The Worst Pig in the World Caught Camera in Indonesian Forest

The Worst Pig in the World Caught Camera in Indonesian, London – Indonesia is home to many unique species, one of them Javan warty pig or wart pig (Sus verrucosus). The pig species are the rarest and the ugliest in the world.

The animal is only scattered in a limited (endemic) on the island of Java and Bawean. Initially, scientists worried about the plight of warts, which habituate in Java, the island with the most populous populations in Indonesia.

The practice of poaching and deforestation poses a threat to its existence. However, the relief news came up. For the first time, camera trap (camera trap) managed to capture the appearance of wart pigs in the wild.

In fact, a conservationist's experts had guessed, wart pigs are extinct there. Moreover, based on recent studies in lowland forests in 2004, the population decline significantly decreased.

Not only the loss of habitat due to deforestation, wart pigs also involved conflict with humans. The animal is considered a pest and is often hunted for attacking plants.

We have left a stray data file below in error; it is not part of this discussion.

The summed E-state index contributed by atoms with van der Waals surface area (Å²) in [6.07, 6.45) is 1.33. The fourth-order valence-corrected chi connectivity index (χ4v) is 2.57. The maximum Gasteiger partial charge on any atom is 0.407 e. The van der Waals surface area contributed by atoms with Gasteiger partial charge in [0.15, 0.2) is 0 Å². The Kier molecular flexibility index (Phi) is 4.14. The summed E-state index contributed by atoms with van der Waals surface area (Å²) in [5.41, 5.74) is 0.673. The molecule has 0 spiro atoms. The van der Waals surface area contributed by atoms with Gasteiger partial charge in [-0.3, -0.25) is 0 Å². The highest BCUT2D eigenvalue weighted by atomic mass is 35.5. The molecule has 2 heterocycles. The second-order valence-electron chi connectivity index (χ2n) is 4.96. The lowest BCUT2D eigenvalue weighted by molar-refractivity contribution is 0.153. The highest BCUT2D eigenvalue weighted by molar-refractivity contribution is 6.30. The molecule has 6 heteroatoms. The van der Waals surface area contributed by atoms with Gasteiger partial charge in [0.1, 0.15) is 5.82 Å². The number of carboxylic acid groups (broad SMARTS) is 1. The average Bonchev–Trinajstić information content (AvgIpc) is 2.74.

Dr Johanna Rode-Margono of Chester Zoo said she and her colleagues were overwhelmed at the sight of the tape.

"We were worried, the whole species is gone," he said as quoted by BBC News on Saturday (23/12/2017).

Now, the team of scientists is trying to protect the habitat of the endangered animal. Dr Rode-Margono said that although wart pigs are not the most photogenic animals in forest wilds on the island of Java, they have an ecologically important role. They play the role of loosening the soil and spreading the seeds as they search for food.

"All in the ecosystem are interconnected – every tree, plant, animal, everything is interdependent," he told BBC News. "For me, they are not bad, but pretty."

Of the seven areas surveyed by the team, using a hidden camera with motion-activated sensors only three pig warts were recorded. That number is small.

"That means the threat continues for the pig, and if we do nothing, more populations will disappear," said Dr. Rode-Margono. "It's a red flag."However, he added, there is still hope, by designing an effective conservation program for wart pigs.

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